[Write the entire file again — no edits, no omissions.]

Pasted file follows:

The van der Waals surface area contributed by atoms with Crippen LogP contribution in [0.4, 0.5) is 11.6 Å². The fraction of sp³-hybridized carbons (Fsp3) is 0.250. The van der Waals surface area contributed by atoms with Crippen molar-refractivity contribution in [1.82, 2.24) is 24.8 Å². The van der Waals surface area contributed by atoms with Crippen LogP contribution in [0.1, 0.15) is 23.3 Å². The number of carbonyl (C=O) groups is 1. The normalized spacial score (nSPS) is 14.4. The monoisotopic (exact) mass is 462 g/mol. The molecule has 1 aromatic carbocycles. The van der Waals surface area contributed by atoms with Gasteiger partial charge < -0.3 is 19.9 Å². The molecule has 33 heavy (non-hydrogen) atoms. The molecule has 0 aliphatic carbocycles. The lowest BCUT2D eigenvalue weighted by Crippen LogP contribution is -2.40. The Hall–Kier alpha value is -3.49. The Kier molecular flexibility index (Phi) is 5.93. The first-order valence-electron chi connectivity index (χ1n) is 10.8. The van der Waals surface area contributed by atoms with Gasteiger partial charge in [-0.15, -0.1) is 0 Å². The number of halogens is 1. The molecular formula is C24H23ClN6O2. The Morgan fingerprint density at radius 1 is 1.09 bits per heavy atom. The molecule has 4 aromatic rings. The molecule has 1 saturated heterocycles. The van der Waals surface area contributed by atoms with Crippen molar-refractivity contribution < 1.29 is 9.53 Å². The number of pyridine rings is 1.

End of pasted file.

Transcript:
The van der Waals surface area contributed by atoms with Crippen LogP contribution in [0.4, 0.5) is 11.6 Å². The fraction of sp³-hybridized carbons (Fsp3) is 0.250. The van der Waals surface area contributed by atoms with Crippen molar-refractivity contribution in [1.82, 2.24) is 24.8 Å². The van der Waals surface area contributed by atoms with Crippen LogP contribution in [0.1, 0.15) is 23.3 Å². The number of carbonyl (C=O) groups is 1. The normalized spacial score (nSPS) is 14.4. The monoisotopic (exact) mass is 462 g/mol. The molecule has 1 aromatic carbocycles. The van der Waals surface area contributed by atoms with Gasteiger partial charge < -0.3 is 19.9 Å². The molecule has 33 heavy (non-hydrogen) atoms. The molecule has 0 aliphatic carbocycles. The lowest BCUT2D eigenvalue weighted by Crippen LogP contribution is -2.40. The Hall–Kier alpha value is -3.49. The Kier molecular flexibility index (Phi) is 5.93. The first-order valence-electron chi connectivity index (χ1n) is 10.8. The van der Waals surface area contributed by atoms with Gasteiger partial charge in [-0.15, -0.1) is 0 Å². The number of halogens is 1. The molecular formula is C24H23ClN6O2. The Morgan fingerprint density at radius 1 is 1.09 bits per heavy atom. The molecule has 4 aromatic rings. The molecule has 1 saturated heterocycles. The van der Waals surface area contributed by atoms with Crippen molar-refractivity contribution < 1.29 is 9.53 Å². The number of pyridine rings is 1.